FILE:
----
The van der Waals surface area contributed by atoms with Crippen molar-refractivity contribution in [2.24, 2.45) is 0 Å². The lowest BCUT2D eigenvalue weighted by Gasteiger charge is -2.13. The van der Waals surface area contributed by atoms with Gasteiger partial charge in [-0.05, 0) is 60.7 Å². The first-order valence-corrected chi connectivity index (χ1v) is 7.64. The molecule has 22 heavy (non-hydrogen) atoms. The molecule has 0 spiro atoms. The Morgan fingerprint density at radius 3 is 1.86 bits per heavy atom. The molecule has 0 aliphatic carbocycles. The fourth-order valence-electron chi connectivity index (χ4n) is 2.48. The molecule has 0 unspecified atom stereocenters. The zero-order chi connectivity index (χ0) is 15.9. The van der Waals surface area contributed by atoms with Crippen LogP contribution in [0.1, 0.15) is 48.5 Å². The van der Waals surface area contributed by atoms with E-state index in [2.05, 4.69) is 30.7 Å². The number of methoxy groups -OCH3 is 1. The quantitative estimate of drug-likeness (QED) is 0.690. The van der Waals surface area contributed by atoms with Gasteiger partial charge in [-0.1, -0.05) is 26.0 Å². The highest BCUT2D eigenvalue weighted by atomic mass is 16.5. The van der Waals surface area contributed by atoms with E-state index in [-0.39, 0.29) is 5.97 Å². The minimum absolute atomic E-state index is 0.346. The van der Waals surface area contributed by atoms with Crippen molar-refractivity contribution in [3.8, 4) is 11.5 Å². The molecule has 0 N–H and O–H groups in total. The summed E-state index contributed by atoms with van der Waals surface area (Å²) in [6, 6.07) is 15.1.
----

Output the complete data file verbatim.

The van der Waals surface area contributed by atoms with Crippen molar-refractivity contribution in [2.24, 2.45) is 0 Å². The lowest BCUT2D eigenvalue weighted by Gasteiger charge is -2.13. The van der Waals surface area contributed by atoms with Gasteiger partial charge in [-0.05, 0) is 60.7 Å². The first-order valence-corrected chi connectivity index (χ1v) is 7.64. The molecule has 22 heavy (non-hydrogen) atoms. The molecule has 0 spiro atoms. The Morgan fingerprint density at radius 3 is 1.86 bits per heavy atom. The molecule has 0 aliphatic carbocycles. The fourth-order valence-electron chi connectivity index (χ4n) is 2.48. The molecule has 0 unspecified atom stereocenters. The zero-order chi connectivity index (χ0) is 15.9. The van der Waals surface area contributed by atoms with Crippen LogP contribution in [0.1, 0.15) is 48.5 Å². The van der Waals surface area contributed by atoms with E-state index in [2.05, 4.69) is 30.7 Å². The number of methoxy groups -OCH3 is 1. The quantitative estimate of drug-likeness (QED) is 0.690. The van der Waals surface area contributed by atoms with Gasteiger partial charge in [-0.1, -0.05) is 26.0 Å². The highest BCUT2D eigenvalue weighted by atomic mass is 16.5. The van der Waals surface area contributed by atoms with E-state index in [-0.39, 0.29) is 5.97 Å². The minimum absolute atomic E-state index is 0.346. The van der Waals surface area contributed by atoms with Crippen molar-refractivity contribution in [3.8, 4) is 11.5 Å². The molecule has 0 N–H and O–H groups in total. The summed E-state index contributed by atoms with van der Waals surface area (Å²) in [6, 6.07) is 15.1.